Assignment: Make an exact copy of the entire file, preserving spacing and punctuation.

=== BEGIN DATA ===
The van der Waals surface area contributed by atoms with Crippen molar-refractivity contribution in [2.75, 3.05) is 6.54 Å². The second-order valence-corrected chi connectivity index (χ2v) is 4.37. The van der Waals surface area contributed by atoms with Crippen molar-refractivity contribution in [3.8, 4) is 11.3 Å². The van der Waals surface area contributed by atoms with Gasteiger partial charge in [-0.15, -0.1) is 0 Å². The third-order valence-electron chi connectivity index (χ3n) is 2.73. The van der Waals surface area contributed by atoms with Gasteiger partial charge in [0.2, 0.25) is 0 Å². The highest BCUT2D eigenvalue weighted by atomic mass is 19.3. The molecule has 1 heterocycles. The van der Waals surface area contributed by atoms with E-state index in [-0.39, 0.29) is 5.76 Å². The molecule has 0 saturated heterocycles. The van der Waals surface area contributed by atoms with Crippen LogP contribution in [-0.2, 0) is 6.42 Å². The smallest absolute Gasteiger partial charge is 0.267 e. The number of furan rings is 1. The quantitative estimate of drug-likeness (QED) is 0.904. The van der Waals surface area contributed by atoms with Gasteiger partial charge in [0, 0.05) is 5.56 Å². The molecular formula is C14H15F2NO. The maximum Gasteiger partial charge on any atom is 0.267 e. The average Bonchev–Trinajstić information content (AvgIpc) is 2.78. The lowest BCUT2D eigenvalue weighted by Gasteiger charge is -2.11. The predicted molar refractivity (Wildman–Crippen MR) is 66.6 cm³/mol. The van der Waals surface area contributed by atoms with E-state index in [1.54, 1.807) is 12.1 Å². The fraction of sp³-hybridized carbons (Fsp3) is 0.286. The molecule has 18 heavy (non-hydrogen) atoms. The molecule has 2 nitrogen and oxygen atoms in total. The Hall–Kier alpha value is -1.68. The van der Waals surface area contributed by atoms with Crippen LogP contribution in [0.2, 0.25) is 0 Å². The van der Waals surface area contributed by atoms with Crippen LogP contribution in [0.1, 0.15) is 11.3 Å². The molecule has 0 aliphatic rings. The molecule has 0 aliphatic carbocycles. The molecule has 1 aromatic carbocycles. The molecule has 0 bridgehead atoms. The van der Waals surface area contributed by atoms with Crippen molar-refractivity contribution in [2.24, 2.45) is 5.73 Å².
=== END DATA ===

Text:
The van der Waals surface area contributed by atoms with Crippen molar-refractivity contribution in [2.75, 3.05) is 6.54 Å². The second-order valence-corrected chi connectivity index (χ2v) is 4.37. The van der Waals surface area contributed by atoms with Crippen molar-refractivity contribution in [3.8, 4) is 11.3 Å². The van der Waals surface area contributed by atoms with Gasteiger partial charge in [-0.15, -0.1) is 0 Å². The third-order valence-electron chi connectivity index (χ3n) is 2.73. The van der Waals surface area contributed by atoms with Gasteiger partial charge in [0.2, 0.25) is 0 Å². The highest BCUT2D eigenvalue weighted by atomic mass is 19.3. The molecule has 1 heterocycles. The van der Waals surface area contributed by atoms with E-state index in [-0.39, 0.29) is 5.76 Å². The molecule has 0 saturated heterocycles. The van der Waals surface area contributed by atoms with Crippen LogP contribution in [-0.2, 0) is 6.42 Å². The smallest absolute Gasteiger partial charge is 0.267 e. The number of furan rings is 1. The quantitative estimate of drug-likeness (QED) is 0.904. The van der Waals surface area contributed by atoms with Gasteiger partial charge in [0, 0.05) is 5.56 Å². The molecular formula is C14H15F2NO. The maximum Gasteiger partial charge on any atom is 0.267 e. The average Bonchev–Trinajstić information content (AvgIpc) is 2.78. The lowest BCUT2D eigenvalue weighted by Gasteiger charge is -2.11. The predicted molar refractivity (Wildman–Crippen MR) is 66.6 cm³/mol. The van der Waals surface area contributed by atoms with E-state index in [1.54, 1.807) is 12.1 Å². The fraction of sp³-hybridized carbons (Fsp3) is 0.286. The molecule has 18 heavy (non-hydrogen) atoms. The molecule has 2 nitrogen and oxygen atoms in total. The Hall–Kier alpha value is -1.68. The van der Waals surface area contributed by atoms with Crippen LogP contribution in [0.2, 0.25) is 0 Å². The van der Waals surface area contributed by atoms with Crippen LogP contribution in [0.1, 0.15) is 11.3 Å². The molecule has 0 aliphatic rings. The molecule has 0 aliphatic carbocycles. The molecule has 1 aromatic carbocycles. The molecule has 0 bridgehead atoms. The van der Waals surface area contributed by atoms with Crippen molar-refractivity contribution in [2.24, 2.45) is 5.73 Å².